‘On a scale of 1 to 5, are you….’

Rensis Likert and the science of society

How do people feel about the president? The new laundry detergent? The state of the world?

Until Rensis Likert, it was hard to say.

As a graduate student in sociology in the 1920s, he developed a simple way to gauge public opinion on any topic. He gave participants a statement, then a choice of responses from “strongly agree” to “strongly disagree.”

It became known as the Likert (pronounced LICK-ert) Scale. Now as familiar as a traffic light, this form of asking and answering questions became the foundation of modern survey research — the study of what people, in aggregate, think and feel about the world.

That by itself was a significant contribution to sociology, social psychology, and economics. But Likert went on to foster the spread of survey research into every quarter of society. And for decades, he led the field from the center he founded at Michigan just after World War II — the Institute for Social Research (ISR).

From D.C. to A2

Smiling man, older, arms crossed, striped tie. Black & white.

Rensis Likert created the Likert Scale, which became the standard when conducting massive surveys. (Image courtesy of ISR.)

As a Michigan undergraduate, Likert started in engineering, then shifted to sociology and economics. Next, it was on to graduate school, first in theology, then in sociology, at Columbia.

His “Likert Scale” sparked attention among decision-makers seeking quality data. He honed his skills in the insurance industry before moving to the U.S. Dept. of Agriculture. During World War II, he led studies of public attitudes about war bond sales, price controls, and rationing. He conducted the first massive sample surveys, a technique that would spread worldwide, and he recruited a team of like-minded young social scientists.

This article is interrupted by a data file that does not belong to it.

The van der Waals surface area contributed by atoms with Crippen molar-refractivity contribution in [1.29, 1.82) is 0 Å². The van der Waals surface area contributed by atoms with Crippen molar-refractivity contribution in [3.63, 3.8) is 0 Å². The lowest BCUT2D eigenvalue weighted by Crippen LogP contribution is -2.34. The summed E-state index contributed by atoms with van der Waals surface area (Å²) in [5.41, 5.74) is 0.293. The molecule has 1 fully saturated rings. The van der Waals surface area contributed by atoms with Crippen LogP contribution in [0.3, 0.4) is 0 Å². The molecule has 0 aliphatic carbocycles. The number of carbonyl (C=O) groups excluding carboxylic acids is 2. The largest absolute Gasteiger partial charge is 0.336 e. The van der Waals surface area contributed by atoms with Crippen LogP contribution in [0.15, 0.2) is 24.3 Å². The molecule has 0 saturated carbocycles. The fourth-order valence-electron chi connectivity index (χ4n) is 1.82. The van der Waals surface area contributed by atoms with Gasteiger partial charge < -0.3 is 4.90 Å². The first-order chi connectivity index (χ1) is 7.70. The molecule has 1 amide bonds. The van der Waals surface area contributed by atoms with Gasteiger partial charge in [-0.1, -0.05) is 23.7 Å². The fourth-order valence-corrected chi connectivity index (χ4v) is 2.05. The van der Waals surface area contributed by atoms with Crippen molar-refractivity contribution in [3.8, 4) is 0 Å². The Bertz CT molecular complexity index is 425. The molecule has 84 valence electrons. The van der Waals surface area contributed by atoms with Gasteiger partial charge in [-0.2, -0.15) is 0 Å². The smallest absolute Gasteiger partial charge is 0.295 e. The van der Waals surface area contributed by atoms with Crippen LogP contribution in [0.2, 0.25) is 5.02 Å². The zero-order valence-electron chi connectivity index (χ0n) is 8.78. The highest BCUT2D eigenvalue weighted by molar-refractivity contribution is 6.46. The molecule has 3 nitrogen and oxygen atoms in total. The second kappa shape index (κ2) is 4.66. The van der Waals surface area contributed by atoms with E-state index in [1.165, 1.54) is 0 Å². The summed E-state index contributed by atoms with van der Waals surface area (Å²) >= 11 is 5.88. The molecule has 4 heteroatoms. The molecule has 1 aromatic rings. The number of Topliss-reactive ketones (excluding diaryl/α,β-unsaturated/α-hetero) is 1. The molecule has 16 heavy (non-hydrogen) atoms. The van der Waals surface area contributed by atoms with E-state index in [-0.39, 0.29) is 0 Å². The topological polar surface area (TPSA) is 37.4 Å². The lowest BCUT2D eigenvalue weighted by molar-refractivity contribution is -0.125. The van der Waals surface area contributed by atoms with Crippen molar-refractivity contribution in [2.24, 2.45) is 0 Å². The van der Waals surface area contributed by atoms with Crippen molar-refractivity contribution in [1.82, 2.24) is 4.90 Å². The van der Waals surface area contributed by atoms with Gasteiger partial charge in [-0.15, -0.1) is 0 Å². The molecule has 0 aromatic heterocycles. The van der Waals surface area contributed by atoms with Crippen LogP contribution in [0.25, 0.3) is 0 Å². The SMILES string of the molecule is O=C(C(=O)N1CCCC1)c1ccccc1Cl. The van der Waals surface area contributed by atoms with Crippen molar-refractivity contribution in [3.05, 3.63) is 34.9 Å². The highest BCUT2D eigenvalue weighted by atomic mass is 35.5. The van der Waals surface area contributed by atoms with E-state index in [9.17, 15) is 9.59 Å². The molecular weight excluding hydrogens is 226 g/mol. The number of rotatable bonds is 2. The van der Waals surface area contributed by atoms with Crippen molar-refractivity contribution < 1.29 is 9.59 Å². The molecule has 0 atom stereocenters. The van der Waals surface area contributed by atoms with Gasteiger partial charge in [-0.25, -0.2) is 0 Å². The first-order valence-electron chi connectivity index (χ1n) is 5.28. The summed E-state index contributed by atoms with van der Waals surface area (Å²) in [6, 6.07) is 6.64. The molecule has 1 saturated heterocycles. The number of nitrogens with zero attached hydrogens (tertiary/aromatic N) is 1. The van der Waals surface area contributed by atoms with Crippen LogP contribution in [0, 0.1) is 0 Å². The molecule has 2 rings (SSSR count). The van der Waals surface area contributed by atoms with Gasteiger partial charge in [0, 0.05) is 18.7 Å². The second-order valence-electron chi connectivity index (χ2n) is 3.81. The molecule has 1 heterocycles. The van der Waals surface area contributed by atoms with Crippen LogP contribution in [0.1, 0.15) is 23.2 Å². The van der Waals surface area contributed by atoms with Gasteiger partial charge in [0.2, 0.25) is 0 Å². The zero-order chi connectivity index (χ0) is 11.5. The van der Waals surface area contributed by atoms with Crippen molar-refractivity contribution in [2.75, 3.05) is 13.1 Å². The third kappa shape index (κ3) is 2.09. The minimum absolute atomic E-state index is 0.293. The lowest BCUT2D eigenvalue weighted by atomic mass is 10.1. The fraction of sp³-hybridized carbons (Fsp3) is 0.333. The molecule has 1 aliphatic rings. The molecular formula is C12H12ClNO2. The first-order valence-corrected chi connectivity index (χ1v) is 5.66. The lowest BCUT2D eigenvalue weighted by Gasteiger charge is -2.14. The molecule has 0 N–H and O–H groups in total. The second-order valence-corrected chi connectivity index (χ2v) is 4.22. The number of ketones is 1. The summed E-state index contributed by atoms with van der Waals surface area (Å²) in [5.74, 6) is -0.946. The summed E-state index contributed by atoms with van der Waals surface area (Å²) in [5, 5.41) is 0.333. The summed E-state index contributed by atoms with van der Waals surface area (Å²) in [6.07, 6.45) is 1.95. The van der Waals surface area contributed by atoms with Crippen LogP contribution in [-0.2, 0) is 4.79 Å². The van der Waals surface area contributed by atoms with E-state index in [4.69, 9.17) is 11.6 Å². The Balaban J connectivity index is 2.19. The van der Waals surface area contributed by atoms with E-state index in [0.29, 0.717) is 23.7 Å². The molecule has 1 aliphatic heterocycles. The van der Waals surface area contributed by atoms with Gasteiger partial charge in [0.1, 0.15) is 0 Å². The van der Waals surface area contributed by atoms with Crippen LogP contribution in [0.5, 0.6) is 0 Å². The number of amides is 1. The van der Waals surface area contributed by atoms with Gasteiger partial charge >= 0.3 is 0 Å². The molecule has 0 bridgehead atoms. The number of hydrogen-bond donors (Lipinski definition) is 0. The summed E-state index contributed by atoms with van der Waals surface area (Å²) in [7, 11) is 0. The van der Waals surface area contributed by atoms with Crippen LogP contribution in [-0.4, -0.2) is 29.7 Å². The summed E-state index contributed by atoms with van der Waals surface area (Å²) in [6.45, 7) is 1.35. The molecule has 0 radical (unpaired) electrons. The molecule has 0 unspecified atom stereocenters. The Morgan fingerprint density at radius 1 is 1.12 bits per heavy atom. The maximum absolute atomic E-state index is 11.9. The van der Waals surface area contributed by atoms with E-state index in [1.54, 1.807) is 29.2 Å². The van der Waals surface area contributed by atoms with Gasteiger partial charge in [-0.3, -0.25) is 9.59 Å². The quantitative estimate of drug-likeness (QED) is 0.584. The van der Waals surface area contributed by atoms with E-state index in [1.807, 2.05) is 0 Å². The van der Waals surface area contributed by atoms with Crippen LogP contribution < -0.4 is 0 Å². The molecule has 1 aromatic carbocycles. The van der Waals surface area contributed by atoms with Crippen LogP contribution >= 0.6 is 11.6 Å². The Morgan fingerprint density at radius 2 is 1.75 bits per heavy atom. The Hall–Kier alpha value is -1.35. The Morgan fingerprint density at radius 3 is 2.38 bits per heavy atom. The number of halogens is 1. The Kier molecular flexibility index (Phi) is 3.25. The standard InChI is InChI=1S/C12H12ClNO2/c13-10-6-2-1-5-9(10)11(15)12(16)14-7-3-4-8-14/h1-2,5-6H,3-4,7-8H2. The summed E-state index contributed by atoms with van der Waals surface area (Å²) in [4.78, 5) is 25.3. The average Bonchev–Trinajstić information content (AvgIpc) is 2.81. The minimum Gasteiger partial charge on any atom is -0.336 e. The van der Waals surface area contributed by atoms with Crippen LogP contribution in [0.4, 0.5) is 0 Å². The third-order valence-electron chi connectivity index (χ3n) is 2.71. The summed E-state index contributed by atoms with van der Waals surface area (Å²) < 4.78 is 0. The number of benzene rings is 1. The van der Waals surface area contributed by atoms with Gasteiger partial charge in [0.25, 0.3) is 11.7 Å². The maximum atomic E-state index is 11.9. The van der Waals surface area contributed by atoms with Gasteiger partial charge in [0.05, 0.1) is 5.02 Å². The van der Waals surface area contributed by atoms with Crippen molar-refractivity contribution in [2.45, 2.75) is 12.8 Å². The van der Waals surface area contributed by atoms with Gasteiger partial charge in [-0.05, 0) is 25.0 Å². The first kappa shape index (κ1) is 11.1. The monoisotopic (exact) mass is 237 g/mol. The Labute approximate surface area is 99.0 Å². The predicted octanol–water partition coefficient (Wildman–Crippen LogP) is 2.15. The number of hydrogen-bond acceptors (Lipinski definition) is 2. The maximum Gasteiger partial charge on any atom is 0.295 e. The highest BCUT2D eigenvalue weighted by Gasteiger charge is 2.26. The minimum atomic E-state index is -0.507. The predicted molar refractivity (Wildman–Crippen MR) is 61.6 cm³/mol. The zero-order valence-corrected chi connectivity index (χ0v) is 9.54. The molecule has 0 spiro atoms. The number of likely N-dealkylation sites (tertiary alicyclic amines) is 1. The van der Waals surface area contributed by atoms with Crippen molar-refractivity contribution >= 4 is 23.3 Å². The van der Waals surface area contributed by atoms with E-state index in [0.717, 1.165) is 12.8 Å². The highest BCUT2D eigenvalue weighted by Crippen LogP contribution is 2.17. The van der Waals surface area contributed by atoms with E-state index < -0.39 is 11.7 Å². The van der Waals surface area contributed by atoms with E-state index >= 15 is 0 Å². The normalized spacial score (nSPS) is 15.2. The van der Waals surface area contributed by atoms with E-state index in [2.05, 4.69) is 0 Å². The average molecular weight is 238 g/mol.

After the war, Likert looked for an academic home. He found it back in Ann Arbor, where the chairs of sociology, economics, and psychology knew what he could do.

Likert brought along his associates, including Angus Campbell and Leslie Kish, pioneers and award-winning leaders in the field. In a small operation called the Survey Research Center, they turned from studying particular programs and policies to broad questions about individuals’ relationships with organizations and society.

“The university gave us a basement and small payments for teaching,” Kish recalled. “But the University of Michigan’s chief contributions were its name and blessing for us to start our own projects . . . This was Likert’s and our private enterprise. We all gambled with him.”

A nationwide laboratory

Three men examine a map. They are all wearing bow-ties, circa 1956. Black & white.